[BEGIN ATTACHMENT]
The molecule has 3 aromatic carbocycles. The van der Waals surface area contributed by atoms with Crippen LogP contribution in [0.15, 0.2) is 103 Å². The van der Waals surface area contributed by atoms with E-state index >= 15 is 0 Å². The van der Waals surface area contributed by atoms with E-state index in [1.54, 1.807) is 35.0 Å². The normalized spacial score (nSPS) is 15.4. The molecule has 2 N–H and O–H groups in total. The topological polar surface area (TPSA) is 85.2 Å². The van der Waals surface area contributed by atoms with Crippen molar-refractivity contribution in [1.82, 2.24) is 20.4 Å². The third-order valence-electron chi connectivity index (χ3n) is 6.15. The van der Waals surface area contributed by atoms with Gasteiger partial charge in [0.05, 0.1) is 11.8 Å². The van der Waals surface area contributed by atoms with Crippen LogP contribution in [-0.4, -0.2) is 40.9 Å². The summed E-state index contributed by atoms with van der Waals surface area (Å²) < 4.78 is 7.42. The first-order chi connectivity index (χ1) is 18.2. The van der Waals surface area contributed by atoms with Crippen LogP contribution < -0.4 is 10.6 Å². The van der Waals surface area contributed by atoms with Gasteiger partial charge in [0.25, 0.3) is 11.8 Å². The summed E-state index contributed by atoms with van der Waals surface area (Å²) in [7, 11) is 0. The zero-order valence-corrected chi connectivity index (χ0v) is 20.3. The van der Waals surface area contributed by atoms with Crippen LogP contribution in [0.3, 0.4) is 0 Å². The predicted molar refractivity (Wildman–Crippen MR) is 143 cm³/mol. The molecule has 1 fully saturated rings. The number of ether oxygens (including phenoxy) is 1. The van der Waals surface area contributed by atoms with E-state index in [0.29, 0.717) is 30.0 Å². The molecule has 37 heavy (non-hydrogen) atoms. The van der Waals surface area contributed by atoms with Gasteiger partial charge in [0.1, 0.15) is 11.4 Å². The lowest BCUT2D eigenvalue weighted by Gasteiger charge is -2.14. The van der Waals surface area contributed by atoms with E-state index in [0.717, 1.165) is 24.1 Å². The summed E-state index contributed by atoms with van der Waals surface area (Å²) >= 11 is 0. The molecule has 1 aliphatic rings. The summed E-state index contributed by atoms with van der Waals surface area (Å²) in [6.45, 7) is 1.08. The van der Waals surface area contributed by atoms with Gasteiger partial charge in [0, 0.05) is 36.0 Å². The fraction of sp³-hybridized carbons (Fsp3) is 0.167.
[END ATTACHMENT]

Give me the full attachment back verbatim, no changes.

The molecule has 3 aromatic carbocycles. The van der Waals surface area contributed by atoms with Crippen LogP contribution in [0.15, 0.2) is 103 Å². The van der Waals surface area contributed by atoms with E-state index >= 15 is 0 Å². The van der Waals surface area contributed by atoms with E-state index in [1.54, 1.807) is 35.0 Å². The normalized spacial score (nSPS) is 15.4. The molecule has 2 N–H and O–H groups in total. The topological polar surface area (TPSA) is 85.2 Å². The van der Waals surface area contributed by atoms with Crippen molar-refractivity contribution in [1.82, 2.24) is 20.4 Å². The third-order valence-electron chi connectivity index (χ3n) is 6.15. The van der Waals surface area contributed by atoms with Gasteiger partial charge in [0.05, 0.1) is 11.8 Å². The van der Waals surface area contributed by atoms with Crippen LogP contribution in [-0.4, -0.2) is 40.9 Å². The summed E-state index contributed by atoms with van der Waals surface area (Å²) < 4.78 is 7.42. The first-order chi connectivity index (χ1) is 18.2. The van der Waals surface area contributed by atoms with Crippen LogP contribution < -0.4 is 10.6 Å². The van der Waals surface area contributed by atoms with Gasteiger partial charge in [0.25, 0.3) is 11.8 Å². The summed E-state index contributed by atoms with van der Waals surface area (Å²) in [7, 11) is 0. The zero-order valence-corrected chi connectivity index (χ0v) is 20.3. The van der Waals surface area contributed by atoms with Crippen LogP contribution in [0.3, 0.4) is 0 Å². The predicted molar refractivity (Wildman–Crippen MR) is 143 cm³/mol. The molecule has 1 fully saturated rings. The number of ether oxygens (including phenoxy) is 1. The van der Waals surface area contributed by atoms with E-state index in [0.29, 0.717) is 30.0 Å². The molecule has 37 heavy (non-hydrogen) atoms. The van der Waals surface area contributed by atoms with Gasteiger partial charge in [0.1, 0.15) is 11.4 Å². The lowest BCUT2D eigenvalue weighted by Gasteiger charge is -2.14. The van der Waals surface area contributed by atoms with E-state index in [0.717, 1.165) is 24.1 Å². The summed E-state index contributed by atoms with van der Waals surface area (Å²) >= 11 is 0. The molecule has 1 aliphatic rings. The summed E-state index contributed by atoms with van der Waals surface area (Å²) in [6.45, 7) is 1.08. The van der Waals surface area contributed by atoms with Gasteiger partial charge in [0, 0.05) is 36.0 Å². The fraction of sp³-hybridized carbons (Fsp3) is 0.167.